In Athens, the enslaved are all culturally different, but Athenians still look at them and see one thing: barbarians. Women who serve as oiketai, or house slaves, are always busy: tending to the children, washing clothes, cleaning, gardening, grinding grain, spinning. They work closely with the free women of the household, and it seems like these bonds can be deep and lasting…or so the family’s grave monuments, often carved with their slaves’ likeness, suggests. Less affluent people probably only own a few, while the richest own more like a thousand. As with pretty much all time periods where slavery is present, the number you own is a symbol of your status. And of course, both male and female slaves have little to no rights under the law.

It’s not pretty, but we ancient Greeks seem to accept it as a way of life.


Back to life with Tom Hiddleston. We are obviously happy with our choice of husband, but that doesn’t mean we have to be stuck with it. Women can get divorced, though they’ll need some male guardian to represent them in court. If you try to stand for yourself, it’s not likely to go well. Plutarch tells a story about how when Alkibiades’ wife tried to testify at court about his many extramarital dalliances, he drags her away by the hair…and nobody dreams of trying to stop him. If you succeed in splitting up, your dowry will be given back, though not to you, but to the male patriarch of your family. And your ex will get whatever he brought into the marriage. No one wants Greek wives to walk away with nothing.

Given the huge age gap in most marriages, it’s pretty common for a woman to end up a widow. If we’re still of childbearing years, we might be expected to marry again as soon as possible. But for older women, this can be an opportunity for freedom and security: a chance to live without everything having to revolve around a man.

And there’s another kind of partnership, called a common-law marriage. It’s very similar to an official marriage, but less binding, because it’s struck between Athenian citizens and resident aliens, prostitutes, or women who have no dowry. The man you marry is still very much in charge of you, just like in a more official arrangement. The difference is that any kids you have aren’t allowed to inherit from the man’s family. Though there are eras when this changes, like during the last decade of the Peloponnesian War, when citizens are allowed to have an official wife AND a common-law one. Several wives living in the same house together has got to make for awkward dinner parties.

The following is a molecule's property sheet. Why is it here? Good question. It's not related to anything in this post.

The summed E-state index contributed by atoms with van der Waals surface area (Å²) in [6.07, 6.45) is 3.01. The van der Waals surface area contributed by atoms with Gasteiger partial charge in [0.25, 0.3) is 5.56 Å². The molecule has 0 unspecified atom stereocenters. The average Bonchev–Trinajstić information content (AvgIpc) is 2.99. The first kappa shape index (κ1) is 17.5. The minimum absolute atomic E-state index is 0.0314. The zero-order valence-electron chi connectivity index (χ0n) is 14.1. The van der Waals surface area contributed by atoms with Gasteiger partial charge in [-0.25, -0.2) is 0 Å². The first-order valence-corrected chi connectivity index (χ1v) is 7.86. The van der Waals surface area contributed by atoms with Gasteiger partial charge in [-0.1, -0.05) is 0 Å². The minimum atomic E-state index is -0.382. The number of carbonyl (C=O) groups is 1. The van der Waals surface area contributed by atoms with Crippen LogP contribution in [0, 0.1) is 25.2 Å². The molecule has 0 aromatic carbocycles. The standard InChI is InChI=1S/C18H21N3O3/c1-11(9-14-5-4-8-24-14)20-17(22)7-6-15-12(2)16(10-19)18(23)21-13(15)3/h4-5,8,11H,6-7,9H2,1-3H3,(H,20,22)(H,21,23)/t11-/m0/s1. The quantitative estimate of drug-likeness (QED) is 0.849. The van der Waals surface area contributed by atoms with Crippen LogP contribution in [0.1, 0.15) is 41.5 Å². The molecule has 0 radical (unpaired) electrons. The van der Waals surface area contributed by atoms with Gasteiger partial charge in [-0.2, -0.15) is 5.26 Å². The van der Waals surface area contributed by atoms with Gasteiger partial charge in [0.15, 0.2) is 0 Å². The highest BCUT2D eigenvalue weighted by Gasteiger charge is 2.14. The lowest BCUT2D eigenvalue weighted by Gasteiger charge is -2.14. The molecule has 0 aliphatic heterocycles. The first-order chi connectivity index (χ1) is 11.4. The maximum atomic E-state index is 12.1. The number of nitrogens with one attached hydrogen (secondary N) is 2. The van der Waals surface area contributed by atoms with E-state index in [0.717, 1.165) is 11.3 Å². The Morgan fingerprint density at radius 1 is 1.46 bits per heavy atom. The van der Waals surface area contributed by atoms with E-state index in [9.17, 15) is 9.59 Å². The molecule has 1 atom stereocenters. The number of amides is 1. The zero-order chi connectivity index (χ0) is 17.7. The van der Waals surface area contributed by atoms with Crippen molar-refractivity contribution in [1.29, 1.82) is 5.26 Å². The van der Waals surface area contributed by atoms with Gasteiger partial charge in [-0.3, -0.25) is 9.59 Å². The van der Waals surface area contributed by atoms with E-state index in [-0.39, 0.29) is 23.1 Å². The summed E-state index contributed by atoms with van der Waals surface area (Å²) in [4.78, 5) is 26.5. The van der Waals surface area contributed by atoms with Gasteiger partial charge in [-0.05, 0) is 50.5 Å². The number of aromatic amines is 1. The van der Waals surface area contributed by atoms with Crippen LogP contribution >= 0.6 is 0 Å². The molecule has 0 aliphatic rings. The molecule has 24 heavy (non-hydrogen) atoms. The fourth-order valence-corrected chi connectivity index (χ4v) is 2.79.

So here’s the rub: Tom married you out of duty, and out of the desire to shore up his family line and have tiny Toms to carry on his legacy. But you’ve spent most of your life at home, have gotten little education on either sex or the world, and probably aren’t up for rousing political debates or naughty midnight rendezvous. As our doctors like to say, we ladies have sex only because it’s good for our general health—but men, they crave it just for pleasure.So while sex with us is mostly about procreation, our gentlemen companions still have needs satisfy—as Xenophon ever-so-gently reminds us:

Certainly you don’t think men beget children out of sexual desire? The streets and the brothels are swarming with ways to take care of that.
— Xenophon. What a peach.

If Athens has a lot of one thing, it’s ladies of the evening. And it’s socially acceptable for our husbands to spend time with them: slaves, high-class call girls, even young men, all meant as a means to keep men from sleeping with each other’s wives. The penalties for adultery are stiffer in Athens than those for rape: rape is a form of violence, while adultery is a means of luring away a woman’s affection and potentially confusing a child’s parentage. Men who find their wife in bed with another man is allowed to take the guy’s life without fear or punishment. And you’ll be barred from all religious rights: if you show up anyway, the mob’s allowed to do anything they want to you outside of killing you. So…if you’re thinking of sneaking out while Tom’s at the symposium, I’d advise against it.